3a. If you don't get a prompt on the lowest numbered port, try the highest numbered port, and then start working your way through the entire range. You may have a terminal server that has a presious connection that doesn't give you a prompt...but they probably left at least one port working in a normal mode...

4. Once you have a prompt from the unit, enter the configuration mode type "set priv" and press the [enter] (or [return]) key. Then type the default priveleged password. (The default password is system.)

5. Cut and paste the commands from the table below, into a text editor, and modify some of the settings for use in your network. (Things like the host name, network info, domain info, PASSWORDS...) Note that some of the lines apply to ALL the ports, a few to almost-all of the ports, and a few commands only apply to one or two ports. In the example below, I'm using a 16-port device, and I'm reserving the highest port (16) as my local console port, and using ports 1-15 for normal Console Server access.

    5a. Note: To make changes to both the running config and the stored config simultaneously, type "define server change enabled" on the Xyplex console before editing any other parameters on the Xyplex console.

    5b. Once you have the text file configured the way you want it, copy the lines into a terminal program (to send the commands to the Xyplex via the serial port).

    5c. Whether you type the lines by hand, or copy-and-paste the data, you may run into syntax errors. This may happen because of a typografic error, or because the version of Xyplex code you are running does not support the command(s) that cause the error. Things to be aware of include;

  • Pressing return with a partially-completed command will show you the available arguments for the next part of the command.
  • The -701- errors are usually an incomplete command.
  • The -702- errors are usually a spelling error (but the Xyplex will tell you which word was not recognized, and what the available keywords are for that part of the command.
  • Some commands want double-quotes around parts of the argument. If you don't use the double-quotes, the command won't be accepted.
  • If you think I've made a typo here (or the Xyplex tells you to spell a command (such as 'pasthru') a particular way, I offer this small bit of advice: "Let the Wookie win!" (Type it the way the software wants to see it typed.)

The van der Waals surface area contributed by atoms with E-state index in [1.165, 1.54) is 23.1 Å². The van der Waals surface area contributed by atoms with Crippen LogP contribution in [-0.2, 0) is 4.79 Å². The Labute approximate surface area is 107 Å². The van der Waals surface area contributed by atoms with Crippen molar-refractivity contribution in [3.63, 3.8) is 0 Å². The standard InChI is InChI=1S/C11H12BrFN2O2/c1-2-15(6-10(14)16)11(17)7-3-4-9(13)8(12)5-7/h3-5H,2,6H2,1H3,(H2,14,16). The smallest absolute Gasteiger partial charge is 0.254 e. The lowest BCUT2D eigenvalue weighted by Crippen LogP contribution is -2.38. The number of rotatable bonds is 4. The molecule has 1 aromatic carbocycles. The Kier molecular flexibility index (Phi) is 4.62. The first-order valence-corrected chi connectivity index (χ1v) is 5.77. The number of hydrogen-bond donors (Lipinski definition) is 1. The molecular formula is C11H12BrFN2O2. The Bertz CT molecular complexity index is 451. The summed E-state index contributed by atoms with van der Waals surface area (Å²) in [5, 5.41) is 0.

6. Once you have input all of the commands you wish to input, type "init del 1" to reboot the Xyplex and activate the changes.

7. If you used the config I've given below, the new local access port will become port 16, so to reconnect after rebooting you will need to move the cable to port 16.

8. Now set the time and date with the commands
set server time xx:xx:xx
set server date dd mmm yyyy ("mmm" is the first three letters of the month.)

9. Done.

The list below are the recommended settings. If you have older firmware, some of these commands may not work on your unit. The variables shown in bold are meant to call your attention to the port numbers, or to important, site-specific information for your network. (The port numbers refer to a 16-port device.)

define server change enabled   [<-- if you want to make changes live...]
define server name console01.subnetwork
define server int name
define server welcome ""
define login password "[insert password here]"
define priv password "[insert other password here]"
define server login prompt "passwd "
define server int address
define server int subnet mask autoconfigure disabled
define server int subnet mask
define server int pri gate address
define server int broadcast address
define server int gateway auto discovery disabled
define po 0 tel echo remote
define po 0 tel remote 23
define po 0-16 prompt "console01.subnetwork.subdomain"
define po 1-16 autoconnect enabled
define po 1-16 inactivity logout disabled
define po 1-16 flow control disabled
define po 1-16 autobaud disabled
define po 1-16 autoprompt disabled
define po 1-16 message codes disabled
define po 1-16 internet connect disabled
define po 1-16 broadcast disabled
define po 1-16 input flow control disabled
define po 1-16 output flow control disabled
define po 1-16 loss notification disabled
define po 1-15 line editor disabled